As I have never really exhibited any drawing before, I have been feeling nervous about the quality of my pictures, and unsure that the standard is ever good enough to actually call them finished. Reading Taiyo Matsumoto‘s Blue Spring, and having some Moebius art round my bedroom walls has been stirring up jealousy in me for their crisp but crunchy linework. The detailing on the Elvis suits is something I really want to include too – this pointillist-y technique with the 0.1 pen pleases me to some extent, but I think I’d need to make my other lines much more delicate for them to sit well together.
I’ve been fairly engrossed in the much freer, curvier inking of Wesley Allsbrook too, and would like to keep practicing with the ink-and-brush techniques until my hand/wrist muscles feel strong enough to control a smoother line.
So I fell to sketching out the Elvis party, figuring I could decide the best course of action to take as I went along:
Luckily, while I was drawing, Tutor Graham came into the studio, informing me that I had a tutorial with him just then. With all the festival-going of the past two-three weeks, I suppose I lost sight of the course and my responsibilities as a Visual Communication student. Time to get back on track.
This surprise tutorial was immensely helpful. Graham was able to point out the fact that the ink tests I had done (above) lacked the animation of my pencil sketches, which I could not argue with, and asked why I didn’t just submit a pencil drawing for the exhibition, but I don’t think I could do this. I feel as though I need to finish this with ink to feel satisfied with it – and now I’ve had a second go at the overall sketch, I feel more confident with the image as a whole. The composition seems better, the characters are more varied, and I have found a place for the kissing Elvises. It still needs some work around the edges and between the heads and on many badly-proportioned body parts, but I think this could turn out to be a good piece of work.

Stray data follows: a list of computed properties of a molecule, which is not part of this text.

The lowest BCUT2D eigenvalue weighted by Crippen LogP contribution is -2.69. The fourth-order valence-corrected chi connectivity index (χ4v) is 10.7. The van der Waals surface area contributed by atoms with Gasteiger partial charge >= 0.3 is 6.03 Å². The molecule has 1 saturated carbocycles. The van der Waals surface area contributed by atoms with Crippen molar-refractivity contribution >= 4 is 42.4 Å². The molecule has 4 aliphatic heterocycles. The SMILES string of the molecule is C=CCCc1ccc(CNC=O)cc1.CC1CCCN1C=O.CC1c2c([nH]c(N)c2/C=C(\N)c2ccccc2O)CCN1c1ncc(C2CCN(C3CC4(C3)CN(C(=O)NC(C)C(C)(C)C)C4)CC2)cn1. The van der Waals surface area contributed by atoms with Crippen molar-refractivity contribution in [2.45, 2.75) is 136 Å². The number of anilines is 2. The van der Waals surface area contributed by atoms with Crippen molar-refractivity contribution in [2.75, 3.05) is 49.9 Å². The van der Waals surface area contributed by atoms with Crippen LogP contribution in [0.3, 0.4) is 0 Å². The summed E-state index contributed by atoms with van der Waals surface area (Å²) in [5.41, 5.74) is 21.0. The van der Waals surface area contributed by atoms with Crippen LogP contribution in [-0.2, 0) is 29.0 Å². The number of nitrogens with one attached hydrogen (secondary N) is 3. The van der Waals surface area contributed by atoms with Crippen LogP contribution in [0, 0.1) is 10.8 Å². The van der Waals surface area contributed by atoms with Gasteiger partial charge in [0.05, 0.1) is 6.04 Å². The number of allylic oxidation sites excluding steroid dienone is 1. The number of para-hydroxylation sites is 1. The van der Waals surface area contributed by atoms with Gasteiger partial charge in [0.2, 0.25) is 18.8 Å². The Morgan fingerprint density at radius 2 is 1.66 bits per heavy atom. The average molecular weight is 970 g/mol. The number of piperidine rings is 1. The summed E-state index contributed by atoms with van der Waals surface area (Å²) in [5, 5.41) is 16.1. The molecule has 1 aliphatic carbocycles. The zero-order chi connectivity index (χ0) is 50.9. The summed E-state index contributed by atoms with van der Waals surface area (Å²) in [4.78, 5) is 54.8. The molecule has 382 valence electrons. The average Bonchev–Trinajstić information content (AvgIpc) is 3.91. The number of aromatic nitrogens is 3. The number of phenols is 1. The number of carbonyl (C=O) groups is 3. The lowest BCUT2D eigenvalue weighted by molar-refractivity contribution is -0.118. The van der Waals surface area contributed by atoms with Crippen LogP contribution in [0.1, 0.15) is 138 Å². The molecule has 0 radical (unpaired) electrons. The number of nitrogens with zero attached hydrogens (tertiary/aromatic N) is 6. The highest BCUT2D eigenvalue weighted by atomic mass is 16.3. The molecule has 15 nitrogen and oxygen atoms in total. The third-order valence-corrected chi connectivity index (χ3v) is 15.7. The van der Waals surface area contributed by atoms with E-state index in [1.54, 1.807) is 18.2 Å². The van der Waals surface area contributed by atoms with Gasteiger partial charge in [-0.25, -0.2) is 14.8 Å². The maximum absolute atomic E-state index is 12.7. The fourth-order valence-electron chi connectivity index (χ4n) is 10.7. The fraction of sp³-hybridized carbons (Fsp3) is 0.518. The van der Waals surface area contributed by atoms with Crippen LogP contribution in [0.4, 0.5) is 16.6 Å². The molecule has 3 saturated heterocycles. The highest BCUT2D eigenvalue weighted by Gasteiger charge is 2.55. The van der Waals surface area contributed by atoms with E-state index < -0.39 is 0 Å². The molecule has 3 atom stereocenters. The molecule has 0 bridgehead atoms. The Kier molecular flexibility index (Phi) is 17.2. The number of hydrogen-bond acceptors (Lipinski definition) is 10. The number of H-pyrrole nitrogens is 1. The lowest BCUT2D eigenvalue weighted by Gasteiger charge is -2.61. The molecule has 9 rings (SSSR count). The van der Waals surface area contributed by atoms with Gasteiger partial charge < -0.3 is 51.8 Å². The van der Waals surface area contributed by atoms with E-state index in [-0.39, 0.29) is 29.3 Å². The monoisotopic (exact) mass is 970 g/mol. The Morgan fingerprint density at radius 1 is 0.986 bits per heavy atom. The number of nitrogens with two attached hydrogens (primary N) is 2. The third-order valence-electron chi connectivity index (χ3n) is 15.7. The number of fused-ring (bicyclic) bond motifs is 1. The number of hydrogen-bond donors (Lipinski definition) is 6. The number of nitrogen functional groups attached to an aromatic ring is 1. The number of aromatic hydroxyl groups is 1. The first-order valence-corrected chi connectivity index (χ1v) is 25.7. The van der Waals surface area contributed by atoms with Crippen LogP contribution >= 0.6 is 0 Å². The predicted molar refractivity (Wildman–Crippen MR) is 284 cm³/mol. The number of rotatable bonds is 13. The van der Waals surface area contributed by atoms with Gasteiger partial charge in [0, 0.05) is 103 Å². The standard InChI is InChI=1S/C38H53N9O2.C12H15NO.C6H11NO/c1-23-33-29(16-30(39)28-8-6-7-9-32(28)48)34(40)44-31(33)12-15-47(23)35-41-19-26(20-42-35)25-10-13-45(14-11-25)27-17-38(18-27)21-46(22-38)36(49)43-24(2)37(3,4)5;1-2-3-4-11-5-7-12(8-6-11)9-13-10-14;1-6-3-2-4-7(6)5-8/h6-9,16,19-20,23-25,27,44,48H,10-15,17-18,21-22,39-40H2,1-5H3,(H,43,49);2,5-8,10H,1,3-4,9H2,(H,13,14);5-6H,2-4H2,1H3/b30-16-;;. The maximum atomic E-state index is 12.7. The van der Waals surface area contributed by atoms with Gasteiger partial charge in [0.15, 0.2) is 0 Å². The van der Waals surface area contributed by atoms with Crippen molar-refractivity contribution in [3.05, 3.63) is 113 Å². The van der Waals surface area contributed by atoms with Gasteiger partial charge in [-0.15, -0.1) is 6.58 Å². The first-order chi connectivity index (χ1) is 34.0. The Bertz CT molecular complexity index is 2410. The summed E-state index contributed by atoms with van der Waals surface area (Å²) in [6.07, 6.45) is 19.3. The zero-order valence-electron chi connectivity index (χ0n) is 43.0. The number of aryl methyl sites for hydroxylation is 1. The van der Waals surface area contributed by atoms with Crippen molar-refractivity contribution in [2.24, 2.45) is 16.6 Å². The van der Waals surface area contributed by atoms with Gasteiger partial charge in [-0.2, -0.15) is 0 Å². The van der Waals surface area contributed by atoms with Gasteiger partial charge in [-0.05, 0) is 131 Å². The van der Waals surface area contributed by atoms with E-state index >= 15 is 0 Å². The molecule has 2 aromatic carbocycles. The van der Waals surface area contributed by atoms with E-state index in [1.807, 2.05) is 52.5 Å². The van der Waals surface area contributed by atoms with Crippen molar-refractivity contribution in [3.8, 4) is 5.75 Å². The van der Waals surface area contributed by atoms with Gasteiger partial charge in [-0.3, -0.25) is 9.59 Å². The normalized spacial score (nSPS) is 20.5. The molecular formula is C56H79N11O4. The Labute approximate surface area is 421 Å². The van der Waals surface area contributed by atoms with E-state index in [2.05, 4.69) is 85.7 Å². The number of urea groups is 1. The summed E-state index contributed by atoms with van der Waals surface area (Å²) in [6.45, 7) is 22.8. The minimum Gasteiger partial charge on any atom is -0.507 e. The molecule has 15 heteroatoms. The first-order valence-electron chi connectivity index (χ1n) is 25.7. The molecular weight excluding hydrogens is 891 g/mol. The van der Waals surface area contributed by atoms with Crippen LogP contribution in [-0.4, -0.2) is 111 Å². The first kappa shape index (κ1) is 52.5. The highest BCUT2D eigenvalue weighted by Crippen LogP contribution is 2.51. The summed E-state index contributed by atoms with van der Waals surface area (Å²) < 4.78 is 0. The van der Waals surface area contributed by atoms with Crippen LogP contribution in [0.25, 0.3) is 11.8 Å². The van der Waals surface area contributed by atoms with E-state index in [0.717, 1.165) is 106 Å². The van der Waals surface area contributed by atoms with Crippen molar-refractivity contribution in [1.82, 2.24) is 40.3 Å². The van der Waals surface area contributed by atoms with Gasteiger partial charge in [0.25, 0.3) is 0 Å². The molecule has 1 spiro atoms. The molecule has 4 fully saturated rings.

I’ve been dwelling more on the Ralph Steadman exhibition I visited during the summer too, and the punches his work delivers on my brain. I’d like to get that punchy, so I must work on my ink drawing. I should really get a new nib for my dip pen too, but the finest ones are so difficult to find!
One move in a series of actions I’ve been taking to advance my progression in getting my act together this year was contributing an illustrated article for our Student Union’s Magazine, NEST. The next edition had a science fiction theme, which I was very ready to get behind, and each issue has an ‘Interview with a Dead Artist’ article, so I took this as an excuse to reanimate one of my very favourite artists, and bother him with pointless questions.